Experts investigate communicative flexibility (in both form and usage of signals) as the foundation of the evolution of complex communication systems, including human language. The evolutionary roots of human communication are difficult to trace, but recent comparative research suggests that the first key step in that evolutionary history may have been the establishment of basic communicative flexibility--the ability to vocalize freely combined with the capability to coordinate vocalization with communicative intent. The contributors to this volume investigate how some species (particularly ancient hominids) broke free of the constraints of "fixed signals," actions that were evolved to communicate but lack the flexibility of language--a newborn infant's cry, for example, always signals distress and has a stereotypical form not modifiable by the crying baby. Fundamentally, the contributors ask what communicative flexibility is and what evolutionary conditions can produce it. The accounts offered in these chapters are notable for taking the question of language origins farther back in evolutionary time than in much previous work. Many contributors address the very earliest communicative break of the hominid line from the primate background; others examine the evolutionary origins of flexibility in, for example, birds and marine mammals. The volume's interdisciplinary theoretical perspectives illuminate issues that are on the cutting edge of recent research on this topic. Contributors Stéphanie Barbu, Curt Burgess, Josep Call, Laurance Doyle, Julia Fischer, Michael Goldstein, Ulrike Griebel, Kurt Hammerschmidt, Sean Hanser, Martine Hausberger, Laurence Henry, Allison Kaufman, Stan Kuczaj, Robert F. Lachlan, Brian MacWhinney, Radhika Makecha, Brenda McCowan, D. Kimbrough Oller, Michael Owren, Ron Schusterman, Charles T. Snowdon, Kim Sterelny, Benoît Testé, Gert Westermann
The extended organism has the following dimensions: length of body, 76-91 pu;
width of body, 29-33 pu; diameter of stalk, 9-11 pu. The mouth which opens at the
base of the oral disc is nearly triangular. The vestibulum is large and ellipsoid, ...
How is it shown to be correlative so far as to be extended , except it is taken to be
the analogon of the extended organism , i . c . , like it in being spatial in many
percepts , eto . , etc . , but unlike it in respect to other sense - percepts , as we
The extended aeration type of activated sludge system is represented by two
configurations shown in Figure 15. ... Also , because of the large organism weight
, there is a correspondingly large decrease of new or initial growth of volatile ...
... defines sensation " & subjective experience of the soul as animating an
extended sensorium , ” and when he says that " in each sensation the soul knows
itself to be affected in some separate part of the extended organism which it
Author: Edward John Hamilton
""Mental Science," therefore, is now offered as an educational manual, and as a compend for the reading of those who would inform themselves respecting the doctrines of an earnest philosophy without entering upon non-essential details. The majority of the discussions have been not merely abridged, but simplified; a considerable number have been entirely re-written. Some chapters, too, which are devoted to logical questions, and which may prove serviceable in connection with some future effort, have been omitted. It has, however, been the aim to present a true theory of every normal activity of the intellect"--Preface.
At least some biologists argue that an organism ' s behaviors must be treated as
part of that organism , not merely as something external . See J . SCOTT
TURNER , THE EXTENDED ORGANISM : THE PHYSIOLOGY OF ANIMAL -
In The Extended Mind, acclaimed author Robert K. Logan examines the origin, emergence, and co-evolution of language, the human mind, and culture.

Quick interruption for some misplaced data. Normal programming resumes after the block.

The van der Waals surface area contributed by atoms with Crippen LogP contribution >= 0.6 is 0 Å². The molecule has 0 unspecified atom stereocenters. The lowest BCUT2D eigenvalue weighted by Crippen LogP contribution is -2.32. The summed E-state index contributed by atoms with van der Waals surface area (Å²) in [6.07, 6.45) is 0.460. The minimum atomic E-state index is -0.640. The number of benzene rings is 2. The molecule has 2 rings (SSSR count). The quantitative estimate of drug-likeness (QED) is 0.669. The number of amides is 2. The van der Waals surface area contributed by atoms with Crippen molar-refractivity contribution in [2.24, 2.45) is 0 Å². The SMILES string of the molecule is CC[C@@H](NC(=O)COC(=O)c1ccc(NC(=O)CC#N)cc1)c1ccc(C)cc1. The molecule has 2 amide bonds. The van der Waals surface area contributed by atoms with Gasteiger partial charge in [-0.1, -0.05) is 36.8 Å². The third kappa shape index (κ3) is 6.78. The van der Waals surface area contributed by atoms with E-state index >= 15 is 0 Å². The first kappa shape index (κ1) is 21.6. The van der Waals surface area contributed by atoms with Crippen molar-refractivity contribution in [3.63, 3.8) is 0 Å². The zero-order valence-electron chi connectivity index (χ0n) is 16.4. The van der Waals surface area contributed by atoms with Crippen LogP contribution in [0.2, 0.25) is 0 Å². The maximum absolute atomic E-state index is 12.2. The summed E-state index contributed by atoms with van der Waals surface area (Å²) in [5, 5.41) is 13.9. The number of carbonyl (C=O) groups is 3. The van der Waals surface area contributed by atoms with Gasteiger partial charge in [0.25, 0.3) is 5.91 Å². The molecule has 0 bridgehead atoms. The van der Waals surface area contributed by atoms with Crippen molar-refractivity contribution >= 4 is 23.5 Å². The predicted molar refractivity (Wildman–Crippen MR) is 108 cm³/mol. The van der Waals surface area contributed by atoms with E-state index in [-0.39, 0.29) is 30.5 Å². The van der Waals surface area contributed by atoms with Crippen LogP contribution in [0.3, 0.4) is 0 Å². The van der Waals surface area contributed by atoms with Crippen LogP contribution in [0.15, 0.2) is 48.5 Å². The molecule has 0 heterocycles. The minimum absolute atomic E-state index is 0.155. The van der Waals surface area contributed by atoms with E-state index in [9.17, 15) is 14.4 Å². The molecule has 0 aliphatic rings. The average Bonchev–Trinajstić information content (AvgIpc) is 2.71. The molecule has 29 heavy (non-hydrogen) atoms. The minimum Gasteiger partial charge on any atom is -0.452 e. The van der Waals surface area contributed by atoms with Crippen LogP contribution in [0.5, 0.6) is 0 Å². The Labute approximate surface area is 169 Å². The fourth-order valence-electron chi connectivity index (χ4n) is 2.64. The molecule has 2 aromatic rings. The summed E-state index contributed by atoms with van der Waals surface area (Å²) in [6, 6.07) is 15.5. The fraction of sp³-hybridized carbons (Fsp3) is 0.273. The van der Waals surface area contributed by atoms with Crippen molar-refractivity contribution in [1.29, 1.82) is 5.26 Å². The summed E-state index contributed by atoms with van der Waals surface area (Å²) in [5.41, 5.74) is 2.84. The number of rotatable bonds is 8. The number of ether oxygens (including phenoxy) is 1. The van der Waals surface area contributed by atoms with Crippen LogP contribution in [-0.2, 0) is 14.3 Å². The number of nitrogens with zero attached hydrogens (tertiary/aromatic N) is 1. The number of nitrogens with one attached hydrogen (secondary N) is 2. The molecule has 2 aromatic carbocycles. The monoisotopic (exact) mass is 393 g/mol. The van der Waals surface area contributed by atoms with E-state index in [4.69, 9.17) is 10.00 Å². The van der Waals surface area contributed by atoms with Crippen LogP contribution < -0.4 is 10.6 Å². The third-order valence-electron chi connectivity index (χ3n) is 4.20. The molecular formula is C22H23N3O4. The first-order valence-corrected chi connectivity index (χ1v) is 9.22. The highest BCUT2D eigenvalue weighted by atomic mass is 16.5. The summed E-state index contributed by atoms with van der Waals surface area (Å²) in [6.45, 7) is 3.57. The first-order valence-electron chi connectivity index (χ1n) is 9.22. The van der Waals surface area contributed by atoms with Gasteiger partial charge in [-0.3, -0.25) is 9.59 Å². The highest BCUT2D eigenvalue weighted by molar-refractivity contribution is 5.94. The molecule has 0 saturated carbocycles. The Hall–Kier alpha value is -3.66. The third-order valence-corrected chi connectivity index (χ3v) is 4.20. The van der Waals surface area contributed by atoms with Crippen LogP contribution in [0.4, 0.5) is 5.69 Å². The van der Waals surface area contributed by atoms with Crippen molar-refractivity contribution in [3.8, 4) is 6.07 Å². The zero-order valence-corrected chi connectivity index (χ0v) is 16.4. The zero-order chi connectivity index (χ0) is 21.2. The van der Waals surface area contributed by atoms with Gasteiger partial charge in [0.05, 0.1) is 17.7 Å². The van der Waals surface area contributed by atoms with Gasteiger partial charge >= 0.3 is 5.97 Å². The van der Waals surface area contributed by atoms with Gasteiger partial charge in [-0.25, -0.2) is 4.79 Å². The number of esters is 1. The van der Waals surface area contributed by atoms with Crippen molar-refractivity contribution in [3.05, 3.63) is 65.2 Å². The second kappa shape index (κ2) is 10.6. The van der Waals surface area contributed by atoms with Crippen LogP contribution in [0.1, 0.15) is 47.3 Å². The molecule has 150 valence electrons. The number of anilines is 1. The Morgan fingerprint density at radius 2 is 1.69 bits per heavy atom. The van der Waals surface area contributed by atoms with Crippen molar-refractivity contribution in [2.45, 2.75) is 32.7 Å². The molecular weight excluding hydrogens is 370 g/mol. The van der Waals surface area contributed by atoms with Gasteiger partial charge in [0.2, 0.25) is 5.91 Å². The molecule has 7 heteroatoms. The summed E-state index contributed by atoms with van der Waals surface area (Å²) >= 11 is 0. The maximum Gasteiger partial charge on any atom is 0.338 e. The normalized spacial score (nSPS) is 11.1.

Author: Robert K. Logan
Publisher: University of Toronto Press
Category: Literary Criticism
The ability to communicate through language is such a fundamental part of human existence that we often take it for granted, rarely considering how sophisticated the process is by which we understand and make ourselves understood. In The Extended Mind, acclaimed author Robert K. Logan examines the origin, emergence, and co-evolution of language, the human mind, and culture. Building on his previous study, The Sixth Language (2000) and making use of emergence theory, Logan seeks to explain how language emerged to deal with the complexity of hominid existence brought about by tool-making, control of fire, social intelligence, coordinated hunting and gathering, and mimetic communication. The resulting emergence of language, he argues, signifies a fundamental change in the functioning of the human mind - a shift from percept-based thought to concept-based thought. From the perspective of the Extended Mind model, Logan provides an alternative to and critique of Noam Chomsky's approach to the origin of language. He argues that language can be treated as an organism that evolved to be easily acquired, obviating the need for the hard-wiring of Chomsky's Language Acquisition Device. In addition Logan shows how, according to this model, culture itself can be treated as an organism that has evolved to be easily attained, revealing the universality of human culture as well as providing an insight as to how altruism might have originated. Bringing timely insights to a fascinating field of inquiry, The Extended Mind will be sure to find a wide readership.
Organisms that capture currents . Scientific American 239 ... Interfacial organisms
: passive ventilation in the velocity gradients near surfaces . Science 175 ... The extended organism : the physiology of animal - built structures . Harvard ...
Yet both Mill and Dr. Bain seem to allow that when the extended area is very
small ( less than to of an inch in diameter ) ... of intensity — and that we are
originally and properly sentient and percipient of our own extended organism
and of that ...
Figures 7 and 9 are transverse sections , and Figures 12 and 14 are longitudinal
sections of the extended and ... Thus , the myoneme of Spirostomum changed
during the contraction - extension cycle of the organism as shown in Figure 16 .
Nor need we dwell on the fact that , as originally used , and as used by the mass
of mankind now , I means the individuality as a whole ; of which the extended organism forms in thought the dominant element . It will not be needful , either , to
The major problem for extended life cook chill is microbiological safety . The cook
- chill process is by no means a sterilisation process and spores of many organisms will survive the cooking and chilling processes , including the organism that ...
Now at least I study them for a few minutes before I take the vacuum cleaner to
them . Those other arachnids , the mites , are the subject of a chapter on leaf
galls in J. Scott Turner's The Extended Organism ( 2000 ) . Though I wouldn't call
However , reality as an organism is not only functional , structured extension , but
it can also be conceived and , being an organism , it can conceive . Therefore
reality may be described as an extended organism , but also as Vernunft . Both